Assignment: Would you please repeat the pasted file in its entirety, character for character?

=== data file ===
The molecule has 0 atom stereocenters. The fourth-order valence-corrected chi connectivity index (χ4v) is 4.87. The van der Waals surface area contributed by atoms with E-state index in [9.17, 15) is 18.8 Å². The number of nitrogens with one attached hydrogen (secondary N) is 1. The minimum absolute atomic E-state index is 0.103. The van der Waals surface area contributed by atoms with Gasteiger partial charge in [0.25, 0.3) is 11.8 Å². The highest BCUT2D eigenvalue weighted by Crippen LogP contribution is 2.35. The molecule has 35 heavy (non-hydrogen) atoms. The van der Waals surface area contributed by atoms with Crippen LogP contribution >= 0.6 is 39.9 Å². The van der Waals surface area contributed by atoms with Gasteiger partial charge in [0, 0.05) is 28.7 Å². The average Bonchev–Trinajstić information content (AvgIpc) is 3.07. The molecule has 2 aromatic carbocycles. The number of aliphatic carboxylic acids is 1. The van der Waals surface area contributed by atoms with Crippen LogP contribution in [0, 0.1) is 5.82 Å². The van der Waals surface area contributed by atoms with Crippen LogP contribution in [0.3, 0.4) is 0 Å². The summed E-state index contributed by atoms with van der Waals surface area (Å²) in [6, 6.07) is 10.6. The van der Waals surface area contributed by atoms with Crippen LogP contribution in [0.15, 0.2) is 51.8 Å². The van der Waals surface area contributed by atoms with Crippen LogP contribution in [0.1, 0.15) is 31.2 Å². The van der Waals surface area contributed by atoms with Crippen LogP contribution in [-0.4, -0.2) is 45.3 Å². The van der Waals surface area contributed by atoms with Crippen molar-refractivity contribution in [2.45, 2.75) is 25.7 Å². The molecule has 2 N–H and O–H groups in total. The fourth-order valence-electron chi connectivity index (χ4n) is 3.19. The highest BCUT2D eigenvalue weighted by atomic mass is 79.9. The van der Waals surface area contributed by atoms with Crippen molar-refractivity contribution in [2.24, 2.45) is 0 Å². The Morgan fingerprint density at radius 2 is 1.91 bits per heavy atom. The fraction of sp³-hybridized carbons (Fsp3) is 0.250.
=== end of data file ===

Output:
The molecule has 0 atom stereocenters. The fourth-order valence-corrected chi connectivity index (χ4v) is 4.87. The van der Waals surface area contributed by atoms with E-state index in [9.17, 15) is 18.8 Å². The number of nitrogens with one attached hydrogen (secondary N) is 1. The minimum absolute atomic E-state index is 0.103. The van der Waals surface area contributed by atoms with Gasteiger partial charge in [0.25, 0.3) is 11.8 Å². The highest BCUT2D eigenvalue weighted by Crippen LogP contribution is 2.35. The molecule has 35 heavy (non-hydrogen) atoms. The van der Waals surface area contributed by atoms with Crippen LogP contribution >= 0.6 is 39.9 Å². The van der Waals surface area contributed by atoms with Gasteiger partial charge in [0, 0.05) is 28.7 Å². The average Bonchev–Trinajstić information content (AvgIpc) is 3.07. The molecule has 2 aromatic carbocycles. The number of aliphatic carboxylic acids is 1. The van der Waals surface area contributed by atoms with Crippen LogP contribution in [0, 0.1) is 5.82 Å². The van der Waals surface area contributed by atoms with Crippen LogP contribution in [0.3, 0.4) is 0 Å². The summed E-state index contributed by atoms with van der Waals surface area (Å²) in [6, 6.07) is 10.6. The van der Waals surface area contributed by atoms with Crippen LogP contribution in [0.15, 0.2) is 51.8 Å². The van der Waals surface area contributed by atoms with Crippen LogP contribution in [0.1, 0.15) is 31.2 Å². The van der Waals surface area contributed by atoms with Crippen LogP contribution in [-0.4, -0.2) is 45.3 Å². The van der Waals surface area contributed by atoms with Crippen molar-refractivity contribution in [2.45, 2.75) is 25.7 Å². The molecule has 2 N–H and O–H groups in total. The fourth-order valence-electron chi connectivity index (χ4n) is 3.19. The highest BCUT2D eigenvalue weighted by atomic mass is 79.9. The van der Waals surface area contributed by atoms with Crippen molar-refractivity contribution in [2.24, 2.45) is 0 Å². The Morgan fingerprint density at radius 2 is 1.91 bits per heavy atom. The fraction of sp³-hybridized carbons (Fsp3) is 0.250.